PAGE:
City Quotient: What's the Status of a Vacant Downtown Landmark?

Staff Writer
Columbus Monthly

The former Central Presbyterian Church has been vacant for a couple of years. What's going to happen to that Downtown building?

First Presbyterian Church was established in Franklinton in 1806. In 1836, some of its members formed Second Presbyterian and moved across the Scioto, occupying several different Downtown spaces until dedicating the new Second Presbyterian Church in 1859. Known today as Central Presbyterian, it's one of our oldest churches, with lofty towers and massive stone walls, making it a great example of the Romanesque Revival style of architecture. The larger of the two towers originally had a spire nearly 200 feet tall, but an 1887 windstorm brought it down, so the shortened tower was capped with the current roof structure. The interior has a high arched ceiling, curved wood beams, tall windows and side balconies. Since buying the building in 2013, the Columbus Association for the Performing Arts (CAPA) has done repairs to stabilize it and keep it in sound condition. It's not in regular use, though Opera Columbus has done some performances to test the acoustics, and the impressive organ is in good shape. CAPA sees the church as filling a gap in its performance venues: It'll be an intimate recital hall suited for small ensembles and individual artists and able to seat an audience of 300 to 400. CAPA has some projects underway at the Ohio Theatre and other properties, but they estimate a renovation of the church could start in two to three years. Stay tuned.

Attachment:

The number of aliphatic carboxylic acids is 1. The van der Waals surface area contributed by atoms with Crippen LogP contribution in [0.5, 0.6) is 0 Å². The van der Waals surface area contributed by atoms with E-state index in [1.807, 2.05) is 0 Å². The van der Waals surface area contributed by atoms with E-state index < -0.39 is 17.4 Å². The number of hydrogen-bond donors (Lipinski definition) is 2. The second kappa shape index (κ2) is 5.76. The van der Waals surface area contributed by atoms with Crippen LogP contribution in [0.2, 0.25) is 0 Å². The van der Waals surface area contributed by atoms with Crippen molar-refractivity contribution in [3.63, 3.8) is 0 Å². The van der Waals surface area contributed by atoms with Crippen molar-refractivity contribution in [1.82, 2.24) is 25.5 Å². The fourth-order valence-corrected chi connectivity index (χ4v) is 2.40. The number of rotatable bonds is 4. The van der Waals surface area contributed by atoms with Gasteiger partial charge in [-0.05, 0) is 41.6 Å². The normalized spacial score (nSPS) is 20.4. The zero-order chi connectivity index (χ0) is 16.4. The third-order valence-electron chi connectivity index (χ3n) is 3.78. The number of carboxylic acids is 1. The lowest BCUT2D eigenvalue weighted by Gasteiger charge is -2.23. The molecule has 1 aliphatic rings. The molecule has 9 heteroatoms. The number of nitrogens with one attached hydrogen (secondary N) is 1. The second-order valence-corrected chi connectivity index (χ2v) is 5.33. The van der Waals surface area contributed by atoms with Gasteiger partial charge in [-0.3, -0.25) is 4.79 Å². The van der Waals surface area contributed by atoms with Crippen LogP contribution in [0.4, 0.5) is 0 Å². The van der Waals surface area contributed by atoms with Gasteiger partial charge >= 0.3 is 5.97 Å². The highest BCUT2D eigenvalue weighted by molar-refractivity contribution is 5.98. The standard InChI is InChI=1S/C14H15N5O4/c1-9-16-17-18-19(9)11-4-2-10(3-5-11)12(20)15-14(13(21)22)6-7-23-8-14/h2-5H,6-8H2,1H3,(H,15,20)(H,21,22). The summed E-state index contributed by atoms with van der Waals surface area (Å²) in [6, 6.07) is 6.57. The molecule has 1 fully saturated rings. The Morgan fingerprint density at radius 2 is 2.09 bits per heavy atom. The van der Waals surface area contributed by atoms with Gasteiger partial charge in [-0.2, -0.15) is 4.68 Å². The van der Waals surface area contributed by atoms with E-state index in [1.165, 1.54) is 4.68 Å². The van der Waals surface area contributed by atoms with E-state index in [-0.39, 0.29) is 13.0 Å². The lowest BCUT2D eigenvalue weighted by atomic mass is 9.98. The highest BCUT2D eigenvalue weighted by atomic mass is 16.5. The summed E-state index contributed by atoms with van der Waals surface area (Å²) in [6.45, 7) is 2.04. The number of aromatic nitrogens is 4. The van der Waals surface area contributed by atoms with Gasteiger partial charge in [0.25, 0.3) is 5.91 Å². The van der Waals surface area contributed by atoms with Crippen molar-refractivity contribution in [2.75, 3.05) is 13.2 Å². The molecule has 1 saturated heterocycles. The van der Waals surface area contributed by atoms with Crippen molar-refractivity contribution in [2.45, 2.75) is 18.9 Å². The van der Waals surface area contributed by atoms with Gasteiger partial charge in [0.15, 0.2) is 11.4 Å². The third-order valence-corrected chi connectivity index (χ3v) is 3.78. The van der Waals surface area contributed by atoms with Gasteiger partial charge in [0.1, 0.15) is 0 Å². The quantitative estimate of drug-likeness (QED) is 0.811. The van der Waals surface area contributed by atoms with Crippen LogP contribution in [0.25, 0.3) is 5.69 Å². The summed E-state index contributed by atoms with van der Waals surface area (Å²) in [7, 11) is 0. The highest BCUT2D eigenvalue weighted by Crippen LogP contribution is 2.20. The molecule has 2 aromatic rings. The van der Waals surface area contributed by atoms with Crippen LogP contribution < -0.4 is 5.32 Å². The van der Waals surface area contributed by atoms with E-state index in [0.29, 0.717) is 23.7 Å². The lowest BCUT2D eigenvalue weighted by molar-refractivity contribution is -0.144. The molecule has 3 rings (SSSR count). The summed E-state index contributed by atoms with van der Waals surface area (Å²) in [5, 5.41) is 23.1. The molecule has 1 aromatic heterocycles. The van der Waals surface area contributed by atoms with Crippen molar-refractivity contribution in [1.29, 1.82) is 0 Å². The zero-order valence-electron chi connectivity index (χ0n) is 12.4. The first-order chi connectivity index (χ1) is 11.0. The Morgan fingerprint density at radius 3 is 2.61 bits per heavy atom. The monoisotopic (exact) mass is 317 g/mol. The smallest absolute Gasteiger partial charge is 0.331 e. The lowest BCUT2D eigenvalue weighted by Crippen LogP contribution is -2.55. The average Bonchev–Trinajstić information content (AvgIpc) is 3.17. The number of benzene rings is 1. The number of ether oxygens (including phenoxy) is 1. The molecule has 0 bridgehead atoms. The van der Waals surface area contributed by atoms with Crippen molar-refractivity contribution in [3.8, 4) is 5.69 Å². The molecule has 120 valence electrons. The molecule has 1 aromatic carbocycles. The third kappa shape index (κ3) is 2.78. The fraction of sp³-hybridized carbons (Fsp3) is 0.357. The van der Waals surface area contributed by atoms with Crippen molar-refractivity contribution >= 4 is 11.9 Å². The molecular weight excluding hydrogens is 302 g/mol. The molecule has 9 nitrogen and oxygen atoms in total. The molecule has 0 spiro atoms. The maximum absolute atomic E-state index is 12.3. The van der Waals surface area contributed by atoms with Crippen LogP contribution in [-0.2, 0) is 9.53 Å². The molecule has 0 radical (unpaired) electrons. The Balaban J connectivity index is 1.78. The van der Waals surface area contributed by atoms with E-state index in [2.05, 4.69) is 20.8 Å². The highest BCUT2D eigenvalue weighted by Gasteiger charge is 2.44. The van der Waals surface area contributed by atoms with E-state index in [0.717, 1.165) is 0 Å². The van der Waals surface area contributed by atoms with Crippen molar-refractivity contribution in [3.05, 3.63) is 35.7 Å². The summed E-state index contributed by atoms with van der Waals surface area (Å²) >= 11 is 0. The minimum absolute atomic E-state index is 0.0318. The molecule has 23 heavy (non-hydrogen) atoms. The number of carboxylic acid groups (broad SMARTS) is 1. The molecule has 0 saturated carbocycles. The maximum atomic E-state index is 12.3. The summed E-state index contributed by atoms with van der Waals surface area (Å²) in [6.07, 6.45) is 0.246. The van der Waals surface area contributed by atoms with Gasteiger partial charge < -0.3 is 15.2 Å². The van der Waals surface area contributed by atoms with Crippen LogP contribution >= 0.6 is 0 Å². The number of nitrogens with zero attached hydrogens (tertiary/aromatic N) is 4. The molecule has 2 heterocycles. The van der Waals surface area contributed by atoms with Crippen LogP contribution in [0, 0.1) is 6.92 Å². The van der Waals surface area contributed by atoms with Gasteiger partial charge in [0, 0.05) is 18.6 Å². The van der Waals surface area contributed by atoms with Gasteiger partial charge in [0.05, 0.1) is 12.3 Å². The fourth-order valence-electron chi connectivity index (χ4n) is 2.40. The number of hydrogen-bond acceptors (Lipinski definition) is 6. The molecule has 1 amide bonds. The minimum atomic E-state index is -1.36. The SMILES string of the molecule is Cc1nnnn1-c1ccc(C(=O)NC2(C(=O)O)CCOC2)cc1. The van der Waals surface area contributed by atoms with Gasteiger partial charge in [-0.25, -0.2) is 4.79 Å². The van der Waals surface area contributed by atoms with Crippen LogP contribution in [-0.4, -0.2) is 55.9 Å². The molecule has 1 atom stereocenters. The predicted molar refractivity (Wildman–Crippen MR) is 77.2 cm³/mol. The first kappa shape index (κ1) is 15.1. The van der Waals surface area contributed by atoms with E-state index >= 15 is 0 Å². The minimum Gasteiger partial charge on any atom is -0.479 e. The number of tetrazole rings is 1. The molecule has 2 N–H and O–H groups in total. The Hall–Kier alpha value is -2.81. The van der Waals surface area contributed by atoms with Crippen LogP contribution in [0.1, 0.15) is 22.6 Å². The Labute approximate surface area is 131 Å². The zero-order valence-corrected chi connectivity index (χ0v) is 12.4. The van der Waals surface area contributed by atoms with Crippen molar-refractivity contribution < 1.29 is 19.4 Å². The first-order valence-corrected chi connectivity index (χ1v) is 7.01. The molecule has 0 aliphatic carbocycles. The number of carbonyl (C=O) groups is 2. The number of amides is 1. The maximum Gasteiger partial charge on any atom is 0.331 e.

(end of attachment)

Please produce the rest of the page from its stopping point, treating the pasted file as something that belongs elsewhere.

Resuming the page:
Sources: Central Presbyterian Church: Architecture: Columbus, Chad Whittington, CAPA

Jeff Darbee is a preservationist, historian and author in Columbus. Send your questions to, and the answer might appear in a future column.